When Android Pay finally arrived to replace the withering-on-the-vine Google Wallet, everyone rushed to get their cards into the app. Those who had a "supported" card from a bank that was in partnership with Google for the launch had a solid experience — tap your phone, and you paid. Anyone who added an unsupported card faced a new hurdle, having to both use a secure lock screen and enter a "Google Payments PIN" code at the time of payment. One extra tap and interaction with the screen, making Android Pay surprisingly less useful.
That's confusing, and Google's (lack of) explanation on the topic isn't helping the situation. We're going to explain what's going on here, why you're being asked to use a PIN code for payments and ultimately what you can do to avoid that.
The Google Payments PIN
Android Pay is technically only supposed to allow use of "supported" cards from a select handful of banks, and that's done for good reason. When working in partnership with banks and card issuers Android Pay can be more secure, letting your phone talk directly to the bank for transactions, and more useful, with data for things like reward points and detailed transaction histories. And when you have a card from one of these supported banks (check the latest list from Google here) in Android Pay, it's amazingly seamless to make payments. Just unlock your phone, tap the terminal and you just paid.
Confusingly, though, Android Pay actually lets you add unsupported cards to the app as well.
This is a hold over from the old days of Google Wallet, which had an entirely different system that worked without the cooperation of the banks. With Google Wallet, every time you made a transaction it actually made that purchase with a virtual prepaid debit card from "Bancorp Bank" and then that same amount was subsequently charged to your own bank. It was clunky, less secure and downright confusing to everyone involved — and the most annoying user-facing part of this system is the need for an extra PIN code to make a payment.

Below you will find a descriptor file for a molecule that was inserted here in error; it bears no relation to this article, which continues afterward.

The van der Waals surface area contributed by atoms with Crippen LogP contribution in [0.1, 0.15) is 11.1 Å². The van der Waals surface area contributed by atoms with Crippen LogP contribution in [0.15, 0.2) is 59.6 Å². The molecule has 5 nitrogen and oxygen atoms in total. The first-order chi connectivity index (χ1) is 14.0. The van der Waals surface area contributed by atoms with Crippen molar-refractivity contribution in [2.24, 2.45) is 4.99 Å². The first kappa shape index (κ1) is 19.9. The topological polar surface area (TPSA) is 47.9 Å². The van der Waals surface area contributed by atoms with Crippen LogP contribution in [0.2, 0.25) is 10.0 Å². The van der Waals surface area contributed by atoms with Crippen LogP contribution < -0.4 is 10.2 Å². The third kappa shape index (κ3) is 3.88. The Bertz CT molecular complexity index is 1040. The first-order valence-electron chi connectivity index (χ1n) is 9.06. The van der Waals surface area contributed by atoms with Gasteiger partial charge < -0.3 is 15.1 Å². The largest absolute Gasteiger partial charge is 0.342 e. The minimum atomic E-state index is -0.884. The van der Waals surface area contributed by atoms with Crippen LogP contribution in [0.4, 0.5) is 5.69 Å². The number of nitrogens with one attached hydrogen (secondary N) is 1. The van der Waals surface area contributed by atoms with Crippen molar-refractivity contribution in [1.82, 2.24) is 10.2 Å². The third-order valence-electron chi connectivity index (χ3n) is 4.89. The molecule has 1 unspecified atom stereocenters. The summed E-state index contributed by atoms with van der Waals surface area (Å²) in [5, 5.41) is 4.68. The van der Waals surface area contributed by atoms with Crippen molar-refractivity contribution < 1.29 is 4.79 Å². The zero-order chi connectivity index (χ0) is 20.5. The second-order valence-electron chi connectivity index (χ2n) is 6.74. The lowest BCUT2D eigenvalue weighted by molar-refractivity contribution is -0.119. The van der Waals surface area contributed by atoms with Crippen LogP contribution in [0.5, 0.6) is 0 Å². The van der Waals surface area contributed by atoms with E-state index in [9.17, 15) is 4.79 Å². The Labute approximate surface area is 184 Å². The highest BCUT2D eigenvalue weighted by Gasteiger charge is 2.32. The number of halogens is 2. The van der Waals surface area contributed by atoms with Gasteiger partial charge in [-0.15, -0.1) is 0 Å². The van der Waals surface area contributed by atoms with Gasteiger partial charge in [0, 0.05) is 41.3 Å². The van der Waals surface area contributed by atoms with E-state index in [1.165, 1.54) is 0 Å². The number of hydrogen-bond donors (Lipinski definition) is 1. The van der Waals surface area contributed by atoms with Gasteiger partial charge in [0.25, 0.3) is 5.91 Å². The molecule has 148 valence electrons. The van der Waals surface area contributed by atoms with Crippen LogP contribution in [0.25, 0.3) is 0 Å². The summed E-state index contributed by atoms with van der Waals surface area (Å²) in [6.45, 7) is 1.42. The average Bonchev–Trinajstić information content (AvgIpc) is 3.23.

As Google Wallet hands the reigns over to Android Pay in this transition of mobile payments, this legacy system of using an unsupported card is actually still baked into Android Pay — though Google isn't exactly promoting it as such. This is partially due to the fact that you can bring previously-used debit and credit cards from Google Wallet into Android Pay, and partially because Android Pay just doesn't support that many banks yet — just 10 at the time of writing.
Whether the ability to add an unsupported card should be there or not, it still is and it leads to a rough experience. When you use an unsupported card in this way with Android Pay, it necessitates having a "Google Payments PIN" number as part of the transaction — unlock your phone, tap the terminal, enter a PIN, tap the terminal again. That's not a great experience, and it gives a terrible view of Android Pay to those who only have unsupported cards in the app.
How to avoid needing a separate Payments PIN
This is pretty simple, actually. If you want the absolute best Android Pay experience, which includes not having to enter a PIN, you just have to use a supported card and bank in Android Pay. Google lists all of its supported partners, but you can always tell whether your card is supported by opening up the Android Pay app, tapping the card in question to see its details and looking for the "Change Google Payments PIN" option. If the option is there, the card isn't fully supported. No option? You're good to go.
Most importantly for this whole situation, Google is only allowing you to add unsupported cards to Android Pay for a limited time. Google's own support pages explain it simply — "For a limited time, you'll be able to use some cards with Android Pay that your bank doesn't yet support in the app." We don't know how long that'll be, but we have to say it'd be best to rip this band-aid off early and get it over with. Using Android Pay with a supported card is a great experience, and everyone should experience it that way.
If you don't have a supported card right now (or more importantly, when Google flips the switch to turn off unsupported cards), the best thing you can do is encourage your bank to add Android Pay support. Google seems to be aggressively working with banks of all sizes to get support rolled out, but it's a slow process — and if banks see a swell of customers wanting Android Pay support it can help grease the wheels.
In the meantime, you can choose to use your unsupported card with the additional PIN, or hold out for full support. Either way, at least you know where to place the blame when you have to make a few extra motions to make an NFC payment with Android Pay.